[Taxacom] describing new species

John Noyes j.noyes at nhm.ac.uk
Wed Dec 19 03:30:59 CST 2012

Hi Mike,

Personally, I think we should make taxonomy as easy as possible to others. If the taxonomy of the group on which you work is too easy then you are working on the wrong group.


John Noyes
Scientific Associate
Department of Entomology
Natural History Museum
Cromwell Road
South Kensington
London SW7 5BD 
jsn at nhm.ac.uk
Tel.: +44 (0) 207 942 5594
Fax.: +44 (0) 207 942 5229
Universal Chalcidoidea Database (everything you wanted to know about chalcidoids and more):

-----Original Message-----
From: taxacom-bounces at mailman.nhm.ku.edu [mailto:taxacom-bounces at mailman.nhm.ku.edu] On Behalf Of Michael Wilson
Sent: 18 December 2012 21:30
To: Taxacom at mailman.nhm.ku.edu
Subject: [Taxacom] describing new species


To (partly) address Neal's comment. To me it remains essential to describe new species as part of a revision of a group. But some seem to prioritise and celebrate the description of 'new species' over the recognition of 'known' species. How many places in the world are you able to identify 'common' species in many groups without special expertise and knowledge of the literature? Would the Journal that rejected Chris's paper publish a paper in which a key to say 20 known species was given that made life easier for users- or is that not considered science now?  A colleague did say to me some time ago- if you make taxonomy too easy for others to use we won't have jobs... but that's another issue.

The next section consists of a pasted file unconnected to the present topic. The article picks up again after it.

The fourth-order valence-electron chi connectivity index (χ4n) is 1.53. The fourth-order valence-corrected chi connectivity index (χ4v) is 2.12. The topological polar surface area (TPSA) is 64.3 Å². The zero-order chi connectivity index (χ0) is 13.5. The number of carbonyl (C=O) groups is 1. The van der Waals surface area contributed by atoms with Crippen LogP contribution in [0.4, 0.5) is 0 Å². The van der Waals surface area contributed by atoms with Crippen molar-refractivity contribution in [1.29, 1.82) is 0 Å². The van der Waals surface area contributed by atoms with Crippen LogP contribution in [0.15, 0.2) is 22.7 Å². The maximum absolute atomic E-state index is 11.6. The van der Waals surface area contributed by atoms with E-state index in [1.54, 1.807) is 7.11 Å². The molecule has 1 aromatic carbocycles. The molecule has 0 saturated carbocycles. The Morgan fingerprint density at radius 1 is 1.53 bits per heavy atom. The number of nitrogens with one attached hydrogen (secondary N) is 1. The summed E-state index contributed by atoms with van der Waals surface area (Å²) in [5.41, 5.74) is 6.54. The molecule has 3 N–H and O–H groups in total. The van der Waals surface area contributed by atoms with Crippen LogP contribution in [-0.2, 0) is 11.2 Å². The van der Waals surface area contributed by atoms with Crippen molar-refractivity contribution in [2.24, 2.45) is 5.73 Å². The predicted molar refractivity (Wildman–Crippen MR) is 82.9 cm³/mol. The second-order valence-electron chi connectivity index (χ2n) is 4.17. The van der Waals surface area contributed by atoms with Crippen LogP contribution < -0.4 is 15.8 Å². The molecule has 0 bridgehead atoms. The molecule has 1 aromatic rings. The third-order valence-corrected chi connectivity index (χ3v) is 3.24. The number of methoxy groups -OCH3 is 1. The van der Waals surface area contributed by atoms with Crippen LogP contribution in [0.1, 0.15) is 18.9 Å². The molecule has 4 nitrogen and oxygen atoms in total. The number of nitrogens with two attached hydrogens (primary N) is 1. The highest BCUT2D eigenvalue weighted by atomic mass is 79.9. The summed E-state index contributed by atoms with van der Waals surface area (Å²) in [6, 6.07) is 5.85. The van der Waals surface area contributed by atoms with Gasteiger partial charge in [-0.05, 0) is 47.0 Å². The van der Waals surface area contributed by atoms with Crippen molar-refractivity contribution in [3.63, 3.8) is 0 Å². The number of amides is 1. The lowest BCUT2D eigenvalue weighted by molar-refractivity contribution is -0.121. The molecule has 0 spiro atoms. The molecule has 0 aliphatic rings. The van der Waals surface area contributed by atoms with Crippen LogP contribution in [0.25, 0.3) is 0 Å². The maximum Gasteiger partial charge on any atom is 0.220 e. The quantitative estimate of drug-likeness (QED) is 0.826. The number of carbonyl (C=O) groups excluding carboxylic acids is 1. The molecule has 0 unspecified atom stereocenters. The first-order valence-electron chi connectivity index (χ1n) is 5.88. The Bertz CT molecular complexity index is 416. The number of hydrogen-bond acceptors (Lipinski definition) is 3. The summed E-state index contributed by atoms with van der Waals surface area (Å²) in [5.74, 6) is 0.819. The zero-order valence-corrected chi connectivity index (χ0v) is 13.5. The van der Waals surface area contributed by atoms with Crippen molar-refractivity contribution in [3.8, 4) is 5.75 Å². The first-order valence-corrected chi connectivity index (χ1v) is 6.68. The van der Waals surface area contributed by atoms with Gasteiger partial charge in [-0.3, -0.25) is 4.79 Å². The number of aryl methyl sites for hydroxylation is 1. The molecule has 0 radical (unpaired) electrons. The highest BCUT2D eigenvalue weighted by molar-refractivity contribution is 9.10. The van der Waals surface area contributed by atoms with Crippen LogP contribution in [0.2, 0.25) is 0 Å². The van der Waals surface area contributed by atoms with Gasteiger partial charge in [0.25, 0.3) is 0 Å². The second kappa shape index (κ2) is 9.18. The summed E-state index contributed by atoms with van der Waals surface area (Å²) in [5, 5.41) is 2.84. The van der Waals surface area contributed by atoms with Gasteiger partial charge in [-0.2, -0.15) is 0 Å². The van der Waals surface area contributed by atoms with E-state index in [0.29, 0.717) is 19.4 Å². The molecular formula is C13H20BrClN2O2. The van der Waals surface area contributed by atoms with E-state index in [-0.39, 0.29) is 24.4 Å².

Mike Wilson

National Museum of Wales, Cardiff, UK


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